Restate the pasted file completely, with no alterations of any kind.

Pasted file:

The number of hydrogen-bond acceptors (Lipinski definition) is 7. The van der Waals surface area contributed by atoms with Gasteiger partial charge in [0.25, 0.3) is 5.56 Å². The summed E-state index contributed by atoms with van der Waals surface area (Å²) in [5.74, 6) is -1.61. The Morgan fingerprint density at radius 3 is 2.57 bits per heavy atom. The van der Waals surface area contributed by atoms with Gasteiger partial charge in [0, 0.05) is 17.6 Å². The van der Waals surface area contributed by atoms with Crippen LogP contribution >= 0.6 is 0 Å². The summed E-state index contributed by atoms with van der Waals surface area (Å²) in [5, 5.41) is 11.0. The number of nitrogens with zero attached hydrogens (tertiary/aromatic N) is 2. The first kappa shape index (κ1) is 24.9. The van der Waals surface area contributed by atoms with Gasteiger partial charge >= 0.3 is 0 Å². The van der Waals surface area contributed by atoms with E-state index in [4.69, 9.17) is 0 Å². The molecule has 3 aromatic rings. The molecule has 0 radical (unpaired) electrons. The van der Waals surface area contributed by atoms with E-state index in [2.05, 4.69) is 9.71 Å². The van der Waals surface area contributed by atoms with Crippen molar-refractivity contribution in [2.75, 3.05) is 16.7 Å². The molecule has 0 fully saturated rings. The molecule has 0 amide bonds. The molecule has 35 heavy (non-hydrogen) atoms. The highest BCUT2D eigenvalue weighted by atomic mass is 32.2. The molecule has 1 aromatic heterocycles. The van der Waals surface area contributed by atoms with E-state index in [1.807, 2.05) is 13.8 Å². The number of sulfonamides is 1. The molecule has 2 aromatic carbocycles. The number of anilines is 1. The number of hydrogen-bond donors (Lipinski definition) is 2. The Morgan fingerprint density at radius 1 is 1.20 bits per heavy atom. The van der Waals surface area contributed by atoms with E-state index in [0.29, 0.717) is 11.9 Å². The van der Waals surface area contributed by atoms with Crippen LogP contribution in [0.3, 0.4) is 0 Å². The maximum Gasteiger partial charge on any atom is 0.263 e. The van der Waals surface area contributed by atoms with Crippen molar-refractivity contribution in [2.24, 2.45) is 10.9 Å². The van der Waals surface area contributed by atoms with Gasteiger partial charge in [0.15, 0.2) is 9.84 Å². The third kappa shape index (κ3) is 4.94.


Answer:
The number of hydrogen-bond acceptors (Lipinski definition) is 7. The van der Waals surface area contributed by atoms with Gasteiger partial charge in [0.25, 0.3) is 5.56 Å². The summed E-state index contributed by atoms with van der Waals surface area (Å²) in [5.74, 6) is -1.61. The Morgan fingerprint density at radius 3 is 2.57 bits per heavy atom. The van der Waals surface area contributed by atoms with Gasteiger partial charge in [0, 0.05) is 17.6 Å². The van der Waals surface area contributed by atoms with Crippen LogP contribution >= 0.6 is 0 Å². The summed E-state index contributed by atoms with van der Waals surface area (Å²) in [5, 5.41) is 11.0. The number of nitrogens with zero attached hydrogens (tertiary/aromatic N) is 2. The first kappa shape index (κ1) is 24.9. The van der Waals surface area contributed by atoms with Gasteiger partial charge >= 0.3 is 0 Å². The van der Waals surface area contributed by atoms with E-state index in [4.69, 9.17) is 0 Å². The molecule has 3 aromatic rings. The molecule has 0 radical (unpaired) electrons. The van der Waals surface area contributed by atoms with E-state index in [2.05, 4.69) is 9.71 Å². The van der Waals surface area contributed by atoms with Crippen molar-refractivity contribution in [2.75, 3.05) is 16.7 Å². The molecule has 0 fully saturated rings. The molecule has 0 amide bonds. The molecule has 35 heavy (non-hydrogen) atoms. The highest BCUT2D eigenvalue weighted by atomic mass is 32.2. The molecule has 1 aromatic heterocycles. The van der Waals surface area contributed by atoms with E-state index in [1.807, 2.05) is 13.8 Å². The number of sulfonamides is 1. The molecule has 2 aromatic carbocycles. The number of anilines is 1. The number of hydrogen-bond donors (Lipinski definition) is 2. The Morgan fingerprint density at radius 1 is 1.20 bits per heavy atom. The van der Waals surface area contributed by atoms with E-state index in [0.29, 0.717) is 11.9 Å². The van der Waals surface area contributed by atoms with Crippen LogP contribution in [0.3, 0.4) is 0 Å². The maximum Gasteiger partial charge on any atom is 0.263 e. The van der Waals surface area contributed by atoms with Crippen molar-refractivity contribution in [2.24, 2.45) is 10.9 Å². The van der Waals surface area contributed by atoms with Gasteiger partial charge in [0.15, 0.2) is 9.84 Å². The third kappa shape index (κ3) is 4.94.